Last year Mr Tom Mcintyre produced this quote from the Blessed John Henry Newman (letter to Catholic Herald, 2 August): “Darwin’s theory need not be atheistical, be it true or not; it may simply be suggesting a larger idea of divine prescience and skill…(I do not see that) the accidental evolution of living beings is inconsistent with divine design – it is accidental to us, not to God.”
This was very much the answer I got from the holy Jesuits in 1944, when I was at preparatory school. Nowadays Newman would no doubt cut out the subjunctive and accept that, insofar as any scientific truth can be certainly stated, the principle of evolution can safely be held as true.
And so, I accept it. Yet I find it hard to rid my mind of some oddities. Why did God, who by definition is capable of creating what he wishes by his fiat, set about to work through such a complex way?
Take the timetable. Assuming that no universe existed before ours, the Almighty allowed nearly fourteen thousand million years to pass before the first member of our species appeared – less than two hundred thousand years ago. And this was on a planet, related to one star in an immense galaxy which was, in turn, a single instance amongst uncountable others. Long time, no see – don’t you think?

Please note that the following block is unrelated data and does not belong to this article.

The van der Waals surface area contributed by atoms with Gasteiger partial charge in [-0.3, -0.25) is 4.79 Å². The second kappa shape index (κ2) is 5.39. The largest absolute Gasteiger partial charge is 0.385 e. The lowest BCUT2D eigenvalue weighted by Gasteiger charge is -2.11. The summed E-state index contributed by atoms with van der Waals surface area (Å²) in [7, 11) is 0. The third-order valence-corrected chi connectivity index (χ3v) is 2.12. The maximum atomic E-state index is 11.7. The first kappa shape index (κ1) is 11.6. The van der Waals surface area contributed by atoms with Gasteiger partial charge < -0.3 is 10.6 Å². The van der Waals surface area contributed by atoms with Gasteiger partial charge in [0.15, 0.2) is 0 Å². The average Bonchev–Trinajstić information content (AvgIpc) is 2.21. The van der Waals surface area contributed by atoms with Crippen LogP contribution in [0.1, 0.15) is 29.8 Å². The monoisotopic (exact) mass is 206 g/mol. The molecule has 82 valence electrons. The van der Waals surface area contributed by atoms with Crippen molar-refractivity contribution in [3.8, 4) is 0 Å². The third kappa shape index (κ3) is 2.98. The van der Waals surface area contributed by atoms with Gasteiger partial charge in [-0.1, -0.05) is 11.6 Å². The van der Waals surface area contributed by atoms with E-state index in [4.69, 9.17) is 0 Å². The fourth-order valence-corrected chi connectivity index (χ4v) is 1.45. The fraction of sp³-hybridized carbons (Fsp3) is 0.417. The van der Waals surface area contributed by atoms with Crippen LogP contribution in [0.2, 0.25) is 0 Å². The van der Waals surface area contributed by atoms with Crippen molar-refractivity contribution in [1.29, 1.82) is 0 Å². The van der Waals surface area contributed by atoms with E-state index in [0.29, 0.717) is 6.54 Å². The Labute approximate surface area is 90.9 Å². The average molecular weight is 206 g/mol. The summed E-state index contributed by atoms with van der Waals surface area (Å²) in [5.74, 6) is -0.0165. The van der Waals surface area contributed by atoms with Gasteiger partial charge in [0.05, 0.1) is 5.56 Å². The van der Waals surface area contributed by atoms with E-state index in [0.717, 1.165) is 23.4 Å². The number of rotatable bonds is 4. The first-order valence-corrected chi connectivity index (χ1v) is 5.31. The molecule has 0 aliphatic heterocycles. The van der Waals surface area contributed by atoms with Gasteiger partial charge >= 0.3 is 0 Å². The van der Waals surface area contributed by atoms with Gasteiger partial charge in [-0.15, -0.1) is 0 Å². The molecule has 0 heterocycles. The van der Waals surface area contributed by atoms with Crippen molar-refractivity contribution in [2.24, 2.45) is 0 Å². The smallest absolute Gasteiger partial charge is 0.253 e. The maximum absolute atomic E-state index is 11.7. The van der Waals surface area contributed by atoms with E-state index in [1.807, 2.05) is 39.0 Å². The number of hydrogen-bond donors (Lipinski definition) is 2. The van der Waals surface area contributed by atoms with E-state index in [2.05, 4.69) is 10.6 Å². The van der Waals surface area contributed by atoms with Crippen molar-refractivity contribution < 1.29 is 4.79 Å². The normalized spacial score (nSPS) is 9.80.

This ancestor of ours was himself the product of a long chain which appears to have started from the simplest elements stimulated into biological action by some phenomenon about which we can only guess. And then comes the random development of that chain, filtered by no more than the fact that characteristics which helped survival survived and those that didn’t didn’t.
The result, scientists claim, is that there are now just under 9 million species on earth. And some of them are very rum. But perhaps the rummest of all is us: creatures with brains of astounding complexity, sufficient to do mighty things and stupid enough to engage in mighty follies. It’s very odd.
If you encountered some intelligent human who, by chance, had no knowledge of these things (perhaps, Man Friday) – and told him the story, his eyes would widen, he would laugh with incredulity, and soon he would wander back to his lonely island, wondering at his bad luck that the only human he happened to meet, would turn out to be a village idiot.
Had you persuaded him to humour you a little while longer, you could of course explain that if God was, by definition, almighty, the whole thing would be no problem. What’s a billion years here or there for the Almighty? What’s a billion universes here or there? How about all the atoms in the universe, how about all the interactions of atoms since it all began? You could continue by pointing out that the Almighty could see, stage by stage, every step of evolution – knowing that it would all turn out right in the end.
But would he be convinced? Might he not simply say: “Of course, if you have defined your god as a being with infinite powers, you have already assumed what you have set out to prove. You still have not shown me why he chose to go through such immense complications in order to create human beings, when he could have done it all much more straightforwardly. Isn’t the simplest, and therefore the most satisfactory, explanation that this is all a natural phenomenon, and not a matter of creation at all?
And what would you say next?